By Ryan Black
For The Atlanta Journal-Constitution
ATHENS — Georgia was thoroughly beaten in every sense in its 35-7 loss to South Carolina on Oct. 6. As coach Mark Richt put it in his postgame press conference, the Gamecocks “whipped” his team.
No unit on the Bulldogs was more exposed in that game than the offensive line. The Gamecocks’ talented defensive line had its way for the duration, frustrating, flummoxing and fencing in what had been a high-powered Bulldogs’ offense. The holes for true freshmen running backs Todd Gurley and Keith Marshall were plugged, protection for quarterback Aaron Murray was spotty at best, and the points, which came in abundance in the first five games, almost didn’t come at all. The Bulldogs scored a touchdown with 1:55 remaining to avoid their first shutout since 1995.
“Anytime you play a game and you don’t have the success that you hope for, especially when we were rolling right along with running the ball and protecting well enough to put some good numbers up offensively, it’s disappointing,” Richt said. “Then they (the offensive line) ran into a greater challenge and didn’t have as much success, so they had to look in the mirror.”
But the offensive line has a chance to redeem itself Saturday when it takes on Florida’s front four. The Gators feature a pair of stud tackles in Sharrif Floyd and Omar Hunter and boast depth on the edges as well, led by senior Lerentee McCray, who sees time at both defensive end and linebacker. Like the Gamecocks, the Gators’ defense is formidable, allowing only 12.1 points per game (seventh in Division I FBS) and giving up just 282 yards per contest (fourth in Division I ).
Georgia’s linemen hope to use the South Carolina defeat to their benefit Saturday in Jacksonville, Fla.
“We’ve had (missed assignments) every game, and they hadn’t really hurt us that bad,” center David Andrews said. “Against [South Carolina], they hurt us bad. You can’t have those against a great defense like that.”
Senior right guard Chris Burnette said the linemen didn’t do a good job relaying information to each other.
“Playing in an atmosphere like that makes it really hard to communicate,” he said. “It helped us realize that regardless of what the exterior situation is, we’ve got to focus on trying to let the guys next to us know exactly what we need to be doing.”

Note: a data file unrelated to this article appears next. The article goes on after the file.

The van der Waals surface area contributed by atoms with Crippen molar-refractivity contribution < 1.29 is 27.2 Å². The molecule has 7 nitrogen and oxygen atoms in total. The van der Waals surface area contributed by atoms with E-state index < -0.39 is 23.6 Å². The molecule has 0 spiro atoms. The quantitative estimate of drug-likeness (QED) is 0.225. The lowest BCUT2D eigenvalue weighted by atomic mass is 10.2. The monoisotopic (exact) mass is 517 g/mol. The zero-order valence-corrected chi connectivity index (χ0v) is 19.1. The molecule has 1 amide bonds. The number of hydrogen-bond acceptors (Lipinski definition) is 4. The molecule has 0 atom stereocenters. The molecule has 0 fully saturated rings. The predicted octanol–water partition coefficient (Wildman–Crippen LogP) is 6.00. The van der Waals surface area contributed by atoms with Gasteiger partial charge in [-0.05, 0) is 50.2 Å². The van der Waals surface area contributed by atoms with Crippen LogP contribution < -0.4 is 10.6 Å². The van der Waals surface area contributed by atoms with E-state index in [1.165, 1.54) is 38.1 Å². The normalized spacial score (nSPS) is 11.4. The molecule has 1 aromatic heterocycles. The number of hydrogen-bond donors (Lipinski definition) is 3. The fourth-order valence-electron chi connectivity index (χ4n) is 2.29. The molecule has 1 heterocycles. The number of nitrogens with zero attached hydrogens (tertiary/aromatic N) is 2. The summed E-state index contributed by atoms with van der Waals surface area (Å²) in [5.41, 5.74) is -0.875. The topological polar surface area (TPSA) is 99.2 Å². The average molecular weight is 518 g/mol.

Despite its subpar play against South Carolina, true freshman right tackle John Theus said the line’s confidence didn’t suffer. It just meant the mistakes they made were easier to notice.
“Any game, whether you win or lose, there is stuff to learn from,” he said. “Some games you have more to learn from than others, and we definitely had a lot to learn from the (South Carolina) game.”
After a dismal showing on a national stage against the Gamecocks, Burnette said fighting the temptation to institute sweeping changes is difficult. Overcoming that mindset requires taking a forward-thinking outlook.
“One thing we realized is the five games prior to that we did a good job,” he said. “We need to try to focus on what we can do in the [future] rather than trying to harp on the past.”
That future — one of being a dominant force — is what the line works toward every day.
It just takes time.
“I don’t think anyone believed we were an All-American offensive line yet,” Andrews said. “John (Theus) is a freshman, I’ve started limited games, ‘KG’ (Kenarious Gates) is playing a new position, so no one is claiming we’re the best line in the country or anything like that. We just didn’t give time for our skill players to make the plays (against South Carolina), and you can’t do that in this league. We just have to keep working.”